Mick comes out to announce they have never played this next tune live before and with that, there was a definite amount of additional energy boosted into the crowd. “Moonlight Mile…” he introduced and the core fans knew how spectacular that was. An incredible version for a first ever. Next, a gospel like Shine A Light which had the crowd swaying together like a revival meeting on a crossroad in the South. Another first time song Mick again said as he introduced Some Girls. A perfect tune for the tour as the angst in Mick’s tone was extremely evident with his current breakup in mind. Lines like “American girls want everything in the world…” stuck out like he was truly pleading his case. And it seems as if now it’s the “White girls that wanna get fucked all night…”. I must say that by now, I was amazed that there had only been one song from the 80’s and one from the 90’s and realized that there was no “new album blueprint” before us. Anything could be next...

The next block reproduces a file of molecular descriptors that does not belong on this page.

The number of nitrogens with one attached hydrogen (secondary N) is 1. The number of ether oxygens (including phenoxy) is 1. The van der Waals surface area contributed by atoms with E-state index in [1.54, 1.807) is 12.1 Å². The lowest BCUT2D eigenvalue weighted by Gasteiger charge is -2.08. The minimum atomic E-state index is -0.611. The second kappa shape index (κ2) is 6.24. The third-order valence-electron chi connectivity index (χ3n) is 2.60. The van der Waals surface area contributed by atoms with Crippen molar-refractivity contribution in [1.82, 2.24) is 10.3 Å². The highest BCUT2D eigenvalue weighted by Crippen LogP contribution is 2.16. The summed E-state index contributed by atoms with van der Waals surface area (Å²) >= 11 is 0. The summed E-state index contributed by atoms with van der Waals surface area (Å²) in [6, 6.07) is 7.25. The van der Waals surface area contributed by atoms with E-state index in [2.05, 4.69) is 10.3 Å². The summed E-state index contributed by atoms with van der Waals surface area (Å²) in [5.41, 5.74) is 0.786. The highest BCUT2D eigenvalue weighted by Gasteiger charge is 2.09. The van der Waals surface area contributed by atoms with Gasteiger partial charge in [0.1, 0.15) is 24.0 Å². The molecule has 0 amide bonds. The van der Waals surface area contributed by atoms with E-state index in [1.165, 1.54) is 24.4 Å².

Paint It Black. Could the great tunes ever come to an end? Not likely. A phenomenal version with that Some Girls attitude lingering over. With that, the introductions begin and we prepare for Keith’s set. He wishes everyone a Happy New Year and something like “…any excuse for some more drinks.” And then, are you kidding me-You Got The Silver! Better that I could have imagined a live rendition would be. After finishing Keith proclaims, “That might have been a first.” Right into Before They Make Me Run. A great live song and the crowd again is whipped into a frenzy. Out of Control is next with Mick inside a cage. It was weird and it seemed like Mick, maybe because it was his first time in front of a big crowd, was uncomfortable. A great live song as we remember from the Bridges tour however my buddy and I feel that the cage antics could be gone by the end of the tour.